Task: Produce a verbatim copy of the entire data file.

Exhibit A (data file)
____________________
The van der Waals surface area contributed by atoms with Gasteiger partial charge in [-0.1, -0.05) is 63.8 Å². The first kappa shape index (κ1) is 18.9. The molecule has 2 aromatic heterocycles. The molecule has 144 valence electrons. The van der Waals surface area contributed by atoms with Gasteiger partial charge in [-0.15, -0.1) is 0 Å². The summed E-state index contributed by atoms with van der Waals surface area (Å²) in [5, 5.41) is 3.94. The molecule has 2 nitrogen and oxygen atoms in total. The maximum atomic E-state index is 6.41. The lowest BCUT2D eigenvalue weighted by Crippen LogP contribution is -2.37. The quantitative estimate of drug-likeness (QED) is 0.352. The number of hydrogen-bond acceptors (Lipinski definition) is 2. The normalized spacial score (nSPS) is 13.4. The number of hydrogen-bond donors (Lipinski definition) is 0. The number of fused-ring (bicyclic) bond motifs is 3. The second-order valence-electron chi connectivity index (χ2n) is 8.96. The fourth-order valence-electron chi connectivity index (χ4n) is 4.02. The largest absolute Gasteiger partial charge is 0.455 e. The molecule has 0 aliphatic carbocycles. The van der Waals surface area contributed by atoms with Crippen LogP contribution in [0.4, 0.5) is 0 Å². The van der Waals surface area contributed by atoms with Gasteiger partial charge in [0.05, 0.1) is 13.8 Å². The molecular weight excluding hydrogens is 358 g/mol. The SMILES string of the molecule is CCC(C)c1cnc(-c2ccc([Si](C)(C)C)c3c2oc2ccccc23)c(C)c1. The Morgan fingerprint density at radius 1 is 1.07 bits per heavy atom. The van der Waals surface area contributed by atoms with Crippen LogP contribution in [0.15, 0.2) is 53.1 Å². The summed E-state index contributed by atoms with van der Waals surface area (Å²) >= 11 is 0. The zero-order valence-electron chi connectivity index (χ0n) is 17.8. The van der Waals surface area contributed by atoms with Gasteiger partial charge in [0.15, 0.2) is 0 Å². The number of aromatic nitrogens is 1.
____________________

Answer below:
The van der Waals surface area contributed by atoms with Gasteiger partial charge in [-0.1, -0.05) is 63.8 Å². The first kappa shape index (κ1) is 18.9. The molecule has 2 aromatic heterocycles. The molecule has 144 valence electrons. The van der Waals surface area contributed by atoms with Gasteiger partial charge in [-0.15, -0.1) is 0 Å². The summed E-state index contributed by atoms with van der Waals surface area (Å²) in [5, 5.41) is 3.94. The molecule has 2 nitrogen and oxygen atoms in total. The maximum atomic E-state index is 6.41. The lowest BCUT2D eigenvalue weighted by Crippen LogP contribution is -2.37. The quantitative estimate of drug-likeness (QED) is 0.352. The number of hydrogen-bond acceptors (Lipinski definition) is 2. The normalized spacial score (nSPS) is 13.4. The number of hydrogen-bond donors (Lipinski definition) is 0. The number of fused-ring (bicyclic) bond motifs is 3. The second-order valence-electron chi connectivity index (χ2n) is 8.96. The fourth-order valence-electron chi connectivity index (χ4n) is 4.02. The largest absolute Gasteiger partial charge is 0.455 e. The molecule has 0 aliphatic carbocycles. The van der Waals surface area contributed by atoms with Crippen LogP contribution in [0.4, 0.5) is 0 Å². The van der Waals surface area contributed by atoms with Gasteiger partial charge in [0.05, 0.1) is 13.8 Å². The molecular weight excluding hydrogens is 358 g/mol. The SMILES string of the molecule is CCC(C)c1cnc(-c2ccc([Si](C)(C)C)c3c2oc2ccccc23)c(C)c1. The Morgan fingerprint density at radius 1 is 1.07 bits per heavy atom. The van der Waals surface area contributed by atoms with Crippen LogP contribution in [0.15, 0.2) is 53.1 Å². The summed E-state index contributed by atoms with van der Waals surface area (Å²) >= 11 is 0. The zero-order valence-electron chi connectivity index (χ0n) is 17.8. The van der Waals surface area contributed by atoms with Gasteiger partial charge in [0.15, 0.2) is 0 Å². The number of aromatic nitrogens is 1.